Monday, August 11, 2008

Isaac Hayes: Soul Man

Growing up, I was a big fan of Sam and Dave; the energetic and soulful duo on the Memphis, Tennessee-based Stax record label. Being a kid, I had no idea at the time that Isaac Hayes was a songwriter on their hit songs.

Those were exciting times for Black music and Black radio. Black music was alive and well back then. There was the Philly sound, the Detroit sound, the West Coast sound, the Chi-Town sound, the New York sound and James Brown's funk machine from Augusta, GA. There were many regional pockets of soulful expression and innovation. There was one pocket of fertile genius that stood out for me; it was the raw soul of Stax records.

The artist roster assembled on Stax could be described with one word: country! I don't mean country as in Country & Western music. I mean country in the way Black folks affectionately label our seemingly less sophisticated brothers and sisters who embody a simple, rural sensibility for life. I mean country as in honest, hard-working folks who have a strongly African-influenced viewpoint of life's foibles and tribulations. This idea of being country doesn't only apply to Americans but to we Caribbean people as well. I remember a Jamaican brother whose nickname was simply: "Country". Whether we come from Kingston, Port of Spain or New York City, country is a term of endearment.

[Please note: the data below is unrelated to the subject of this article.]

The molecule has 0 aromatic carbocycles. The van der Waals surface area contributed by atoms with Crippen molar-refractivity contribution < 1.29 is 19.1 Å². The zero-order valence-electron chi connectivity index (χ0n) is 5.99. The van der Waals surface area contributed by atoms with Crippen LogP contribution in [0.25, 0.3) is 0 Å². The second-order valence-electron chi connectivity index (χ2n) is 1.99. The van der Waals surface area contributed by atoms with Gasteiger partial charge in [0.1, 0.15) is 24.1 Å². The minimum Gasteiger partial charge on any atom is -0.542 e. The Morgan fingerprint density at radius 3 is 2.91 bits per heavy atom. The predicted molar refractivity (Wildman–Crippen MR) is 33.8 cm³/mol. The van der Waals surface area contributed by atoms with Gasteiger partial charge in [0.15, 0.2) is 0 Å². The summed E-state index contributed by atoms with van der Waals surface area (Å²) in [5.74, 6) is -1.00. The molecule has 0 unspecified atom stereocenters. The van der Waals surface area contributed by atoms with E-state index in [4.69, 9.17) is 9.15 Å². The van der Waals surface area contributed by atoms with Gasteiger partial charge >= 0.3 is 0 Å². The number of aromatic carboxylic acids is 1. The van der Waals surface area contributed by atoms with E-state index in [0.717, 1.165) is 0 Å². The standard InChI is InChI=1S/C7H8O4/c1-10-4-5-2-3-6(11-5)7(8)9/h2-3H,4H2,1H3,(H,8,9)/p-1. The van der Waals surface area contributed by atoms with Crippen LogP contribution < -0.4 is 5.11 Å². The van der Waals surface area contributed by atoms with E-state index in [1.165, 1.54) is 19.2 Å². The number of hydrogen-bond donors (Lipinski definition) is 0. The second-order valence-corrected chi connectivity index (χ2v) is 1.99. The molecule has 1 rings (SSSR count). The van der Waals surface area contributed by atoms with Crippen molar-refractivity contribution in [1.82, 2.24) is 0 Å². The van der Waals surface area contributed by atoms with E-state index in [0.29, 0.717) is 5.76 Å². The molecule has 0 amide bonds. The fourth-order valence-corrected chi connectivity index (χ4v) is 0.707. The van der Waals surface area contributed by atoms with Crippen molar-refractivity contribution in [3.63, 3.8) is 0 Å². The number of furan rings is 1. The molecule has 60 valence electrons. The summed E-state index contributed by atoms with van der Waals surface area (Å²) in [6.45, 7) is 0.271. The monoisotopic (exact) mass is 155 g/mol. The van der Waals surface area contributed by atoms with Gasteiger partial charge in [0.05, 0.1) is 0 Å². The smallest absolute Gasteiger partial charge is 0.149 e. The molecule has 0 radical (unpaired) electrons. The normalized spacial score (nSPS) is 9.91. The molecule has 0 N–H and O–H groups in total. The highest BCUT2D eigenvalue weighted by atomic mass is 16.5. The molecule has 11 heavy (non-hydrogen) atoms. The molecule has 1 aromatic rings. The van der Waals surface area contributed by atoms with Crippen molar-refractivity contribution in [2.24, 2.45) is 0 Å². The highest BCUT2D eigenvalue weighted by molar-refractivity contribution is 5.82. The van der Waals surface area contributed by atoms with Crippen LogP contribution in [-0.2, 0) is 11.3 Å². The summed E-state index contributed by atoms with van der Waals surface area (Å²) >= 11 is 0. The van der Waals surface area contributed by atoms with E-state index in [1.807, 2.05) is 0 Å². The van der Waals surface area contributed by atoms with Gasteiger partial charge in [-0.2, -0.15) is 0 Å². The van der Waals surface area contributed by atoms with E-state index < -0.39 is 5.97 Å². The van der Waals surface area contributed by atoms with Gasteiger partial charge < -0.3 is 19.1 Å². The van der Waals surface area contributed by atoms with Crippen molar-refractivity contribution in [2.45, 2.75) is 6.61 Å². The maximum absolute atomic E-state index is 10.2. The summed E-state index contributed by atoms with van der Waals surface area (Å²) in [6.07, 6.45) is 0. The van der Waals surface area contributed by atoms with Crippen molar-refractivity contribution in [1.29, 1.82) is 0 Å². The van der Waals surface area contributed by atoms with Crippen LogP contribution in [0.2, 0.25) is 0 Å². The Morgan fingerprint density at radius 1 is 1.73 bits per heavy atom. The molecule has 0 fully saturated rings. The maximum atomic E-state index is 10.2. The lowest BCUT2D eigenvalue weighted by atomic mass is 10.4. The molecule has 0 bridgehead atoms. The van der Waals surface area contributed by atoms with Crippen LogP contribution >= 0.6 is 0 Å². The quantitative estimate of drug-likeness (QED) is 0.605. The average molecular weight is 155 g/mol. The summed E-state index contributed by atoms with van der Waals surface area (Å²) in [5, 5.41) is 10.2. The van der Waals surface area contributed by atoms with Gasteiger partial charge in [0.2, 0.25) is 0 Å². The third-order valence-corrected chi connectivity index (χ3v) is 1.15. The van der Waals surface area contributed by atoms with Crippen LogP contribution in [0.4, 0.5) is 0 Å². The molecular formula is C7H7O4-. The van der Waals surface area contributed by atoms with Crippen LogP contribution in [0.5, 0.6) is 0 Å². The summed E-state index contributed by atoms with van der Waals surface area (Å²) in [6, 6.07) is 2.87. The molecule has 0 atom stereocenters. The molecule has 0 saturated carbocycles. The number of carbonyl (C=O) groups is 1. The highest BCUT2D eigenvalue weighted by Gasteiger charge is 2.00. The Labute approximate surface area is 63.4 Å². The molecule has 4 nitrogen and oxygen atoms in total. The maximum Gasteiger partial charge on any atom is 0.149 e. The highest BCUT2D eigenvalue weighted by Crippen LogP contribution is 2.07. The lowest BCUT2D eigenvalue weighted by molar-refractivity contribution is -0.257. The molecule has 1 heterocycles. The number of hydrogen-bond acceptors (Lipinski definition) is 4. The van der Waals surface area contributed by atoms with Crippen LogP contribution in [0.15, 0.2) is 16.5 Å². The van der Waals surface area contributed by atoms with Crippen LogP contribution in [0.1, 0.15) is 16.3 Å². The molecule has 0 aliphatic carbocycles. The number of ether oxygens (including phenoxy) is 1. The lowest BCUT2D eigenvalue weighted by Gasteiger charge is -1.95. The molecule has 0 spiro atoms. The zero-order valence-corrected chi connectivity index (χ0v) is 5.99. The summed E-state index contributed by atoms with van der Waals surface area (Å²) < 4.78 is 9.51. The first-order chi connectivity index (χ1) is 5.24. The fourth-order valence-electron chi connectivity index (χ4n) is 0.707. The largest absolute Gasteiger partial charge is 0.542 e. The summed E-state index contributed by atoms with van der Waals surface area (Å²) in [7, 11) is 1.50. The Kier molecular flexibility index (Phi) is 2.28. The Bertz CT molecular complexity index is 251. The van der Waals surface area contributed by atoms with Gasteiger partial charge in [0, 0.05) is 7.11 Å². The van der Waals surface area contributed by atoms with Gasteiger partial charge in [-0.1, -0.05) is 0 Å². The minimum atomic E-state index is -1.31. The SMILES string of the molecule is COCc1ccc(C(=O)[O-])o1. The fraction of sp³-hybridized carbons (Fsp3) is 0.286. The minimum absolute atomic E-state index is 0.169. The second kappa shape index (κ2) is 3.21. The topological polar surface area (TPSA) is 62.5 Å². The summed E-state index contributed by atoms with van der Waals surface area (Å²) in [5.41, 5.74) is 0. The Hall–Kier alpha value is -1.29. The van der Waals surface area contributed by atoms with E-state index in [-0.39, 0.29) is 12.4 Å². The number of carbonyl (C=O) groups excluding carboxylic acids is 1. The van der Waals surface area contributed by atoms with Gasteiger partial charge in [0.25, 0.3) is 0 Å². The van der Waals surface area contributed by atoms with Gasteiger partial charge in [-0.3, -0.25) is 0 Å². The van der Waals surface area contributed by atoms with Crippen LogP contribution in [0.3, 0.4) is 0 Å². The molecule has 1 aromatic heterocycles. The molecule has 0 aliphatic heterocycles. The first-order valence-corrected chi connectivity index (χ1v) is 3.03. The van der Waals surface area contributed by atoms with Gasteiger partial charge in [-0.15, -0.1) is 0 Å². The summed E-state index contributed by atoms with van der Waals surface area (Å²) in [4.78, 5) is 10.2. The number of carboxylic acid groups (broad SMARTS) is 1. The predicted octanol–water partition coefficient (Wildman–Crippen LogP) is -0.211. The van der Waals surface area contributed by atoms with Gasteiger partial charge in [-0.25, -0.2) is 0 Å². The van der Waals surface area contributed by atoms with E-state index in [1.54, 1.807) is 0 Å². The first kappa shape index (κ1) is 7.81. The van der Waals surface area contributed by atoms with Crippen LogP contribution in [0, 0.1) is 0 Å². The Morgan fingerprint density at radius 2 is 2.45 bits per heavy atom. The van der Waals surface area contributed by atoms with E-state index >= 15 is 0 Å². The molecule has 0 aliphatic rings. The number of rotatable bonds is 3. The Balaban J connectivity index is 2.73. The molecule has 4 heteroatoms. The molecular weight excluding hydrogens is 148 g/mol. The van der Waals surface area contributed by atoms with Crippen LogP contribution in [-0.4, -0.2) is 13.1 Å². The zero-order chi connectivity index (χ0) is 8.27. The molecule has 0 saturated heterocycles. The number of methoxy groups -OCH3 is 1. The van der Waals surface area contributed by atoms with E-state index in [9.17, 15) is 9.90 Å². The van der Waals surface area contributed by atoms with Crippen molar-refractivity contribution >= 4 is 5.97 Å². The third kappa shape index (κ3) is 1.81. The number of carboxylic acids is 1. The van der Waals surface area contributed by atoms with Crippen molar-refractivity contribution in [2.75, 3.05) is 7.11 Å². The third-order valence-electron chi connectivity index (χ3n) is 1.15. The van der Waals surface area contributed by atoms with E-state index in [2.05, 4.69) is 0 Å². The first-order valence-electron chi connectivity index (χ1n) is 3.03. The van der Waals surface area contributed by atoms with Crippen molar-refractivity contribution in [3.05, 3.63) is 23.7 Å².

If you want to hear country, listen to Otis Redding's "Sittin' on the Dock of the Bay". I had the 45 rpm recording of that song and when it ended I'd make it go back and play again. If you remember country then you surely remember Rufus and Carla Thomas. Wilson Pickett may have called NYC home but he was as country as they get! Booker T. and the MG's, Eddie Floyd, Johnnie Taylor, Kim Weston and The Staples Singers will remind you of the sheer beauty of country wisdom and soul.

From this wellspring of country soulfulness a new sound would emerge. That sophisticated new sound in Black music didn't come from New York or Detroit but from Memphis, Tennessee. The man who would popularize a new musical approach for Black musicians was Isaac Hayes.

The son of a share-cropping family, Isaac Hayes really picked cotton as a young boy! He was self-taught on the saxophone, flute, organ and piano. Isaac began his recording career in the early 1960s, as a session player for various acts on Stax. He later wrote a string of hit songs with partner David Porter , including "You Don't Know Like I Know", "Soul Man", "When Something is Wrong with My Baby" and "Hold On I'm Comin" for Sam and Dave.

Back then, not every Black record made it to the ears of mainstream America. Stations like WWRL, in NYC, were decidedly "Black" in content. 'RL, as we affectionately called it, had a slick young DJ named Frankie Crocker who would say: "If you don't eat chicken on Sunday, you aint got no soul!" WWRL was ours to love and cherish, like a secret clubhouse, 'RL sat on the bottom of the AM dial like "home" !